[Chapter 06] The Right Not to Remain Silent: Dissent

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Mae SundstedtMae SundstedtOn Liberty Hill, near the Port of Los Angeles, an official California landmark monument reads, "In 1923 the Marine Transport Workers Industrial Union 510, a branch of the Industrial Workers of the World (IWW), called a strike that immobilized 90 ships here in San Pedro. The union protested low wages, bad working conditions and the imprisonment of union activists under California's Criminal Syndicalism law. Denied access to public property, strikers and their supporters rallied here at this site they called Liberty Hill."

In 1923 an extended and bitter strike gripped the docks in San Pedro. Police and company goons assaulted strikers, and scores were injured, including thirteen-year-old Mae Sundstedt, whose legs were scalded by boiling coffee when hired thugs broke up a union meeting. The Los Angeles Police Department (LAPD) prohibited the striking longshoremen, many of them members of the Industrial Workers of the World (IWW), or "Wobblies," from holding public meetings. In one night, six hundred men were jailed for the offense of "manifesting their sympathy with the strike" by cheering and singing.

"Cut out that Constitution stuff"

Upton SinclairUpton SinclairAs in other IWW strikes, workers traveled from afar to walk the picket line. One supporter who was moved to join them was Upton Sinclair. The renowned novelist and journalist mounted Liberty Hill and started to read aloud the First Amendment of the Constitution in support of the workers' right to free speech and assembly. A police captain warned Sinclair to "cut out that Constitution stuff." Author Louis Adamic described the powerful scene:

The patriots and their police chief longed for a riot, which, no matter what the truth of it, would be laid to the unrighteous Wobblies; while the latter were determined to avoid violence.

Sinclair stepped upon an improvised platform.…Someone lit a candle and held it up to him, that he might see the sacred texts. [He] was interrupted by a police sergeant and informed that he was under arrest--"suspected of criminal syndicalism."

A gust of wind blew out the candle and the author of Corydon and Thyrsis walked down the dusty hill between two policemen, while the somber eyes of the stevedores flashed and the inarticulate crowd let out a cheer.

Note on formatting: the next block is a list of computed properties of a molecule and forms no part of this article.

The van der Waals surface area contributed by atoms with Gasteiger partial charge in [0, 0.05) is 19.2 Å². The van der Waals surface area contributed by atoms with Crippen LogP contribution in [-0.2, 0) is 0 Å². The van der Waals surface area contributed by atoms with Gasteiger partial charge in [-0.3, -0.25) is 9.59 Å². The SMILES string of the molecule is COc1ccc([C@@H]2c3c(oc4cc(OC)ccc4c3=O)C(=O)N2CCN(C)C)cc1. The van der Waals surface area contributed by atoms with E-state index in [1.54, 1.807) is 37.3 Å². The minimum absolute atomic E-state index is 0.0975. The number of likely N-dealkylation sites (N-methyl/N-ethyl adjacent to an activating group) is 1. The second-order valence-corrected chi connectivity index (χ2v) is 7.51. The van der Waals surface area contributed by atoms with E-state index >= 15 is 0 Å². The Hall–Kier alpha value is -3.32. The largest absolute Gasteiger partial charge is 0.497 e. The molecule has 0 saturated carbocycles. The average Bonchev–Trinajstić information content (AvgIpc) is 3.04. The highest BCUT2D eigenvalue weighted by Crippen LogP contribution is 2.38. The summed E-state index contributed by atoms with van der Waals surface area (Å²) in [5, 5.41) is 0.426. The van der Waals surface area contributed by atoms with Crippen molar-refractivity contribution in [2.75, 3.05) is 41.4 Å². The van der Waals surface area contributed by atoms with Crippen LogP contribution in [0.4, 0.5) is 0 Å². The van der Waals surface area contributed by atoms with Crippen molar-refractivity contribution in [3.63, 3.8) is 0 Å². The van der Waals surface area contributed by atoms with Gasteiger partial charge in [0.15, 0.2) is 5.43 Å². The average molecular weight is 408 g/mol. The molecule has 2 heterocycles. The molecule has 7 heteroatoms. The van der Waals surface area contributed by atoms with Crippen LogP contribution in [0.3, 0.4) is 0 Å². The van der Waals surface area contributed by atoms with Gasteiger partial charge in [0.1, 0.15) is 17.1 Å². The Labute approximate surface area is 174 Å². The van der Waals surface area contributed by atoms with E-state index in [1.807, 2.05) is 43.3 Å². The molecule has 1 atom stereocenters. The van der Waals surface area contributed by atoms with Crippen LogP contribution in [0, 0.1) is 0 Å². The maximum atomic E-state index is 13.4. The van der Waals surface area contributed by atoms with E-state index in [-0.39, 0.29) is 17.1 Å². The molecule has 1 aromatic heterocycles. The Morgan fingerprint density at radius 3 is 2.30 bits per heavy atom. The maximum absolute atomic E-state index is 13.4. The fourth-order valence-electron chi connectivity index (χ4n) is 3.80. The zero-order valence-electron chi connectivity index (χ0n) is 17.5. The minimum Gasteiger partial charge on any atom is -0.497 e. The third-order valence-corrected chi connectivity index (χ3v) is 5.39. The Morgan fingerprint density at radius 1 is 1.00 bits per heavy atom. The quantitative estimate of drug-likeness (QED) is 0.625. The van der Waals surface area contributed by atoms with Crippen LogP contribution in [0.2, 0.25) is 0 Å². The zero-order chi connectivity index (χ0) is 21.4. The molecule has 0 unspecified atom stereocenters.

Criminal Syndicalism Charge

The future Nobel Prize–winning novelist was hauled off to jail. The charge against Sinclair, "criminal syndicalism," was commonly used against strikers, Wobbly organizers, and other political dissidents. The criminal syndicalism law grew out of the post–World War I Red Scare that generated the 1919 Palmer Raids, in which the federal government rounded up hundreds of anarchists, socialists, and communists and deported many of them to Eastern Europe. Sinclair described the result of his encounter with police on Liberty Hill: "I was arrested with three friends and held in jail 'incommunicado' for eighteen hours, for the offense of having attempted to read the Constitution of the United States, while standing on private property in San Pedro, with the written permission of the owner and after due notice to the mayor of the city and to the police authorities."

"I intend to do my duty by my country"

On his release, Sinclair wrote a public letter to the police chief, which was published in The Nation on June 6, 1923:

All I can say, sir, is that I intend to do what little one man can do to awake the public conscience, and that meantime I am not frightened by your menaces. I am not a giant physically…I freely admit that when I see a line of a hundred policemen with drawn revolvers flung across a street to keep anyone from coming onto private property to hear my feeble voice, I am somewhat disturbed in my nerves. But I have a conscience and a religious faith, and I know that our liberties were not won without suffering, and may be lost again through our cowardice. I intend to do my duty to my country.

Sinclair wrote a play called Singing Jailbirds to spread the word about the Wobblies and the San Pedro strike. But an even more lasting legacy came out of Sinclair's action and arrest that night. Almost as soon as he was released from jail, Sinclair joined other free speech advocates to establish the American Civil Liberties Union of Southern California.

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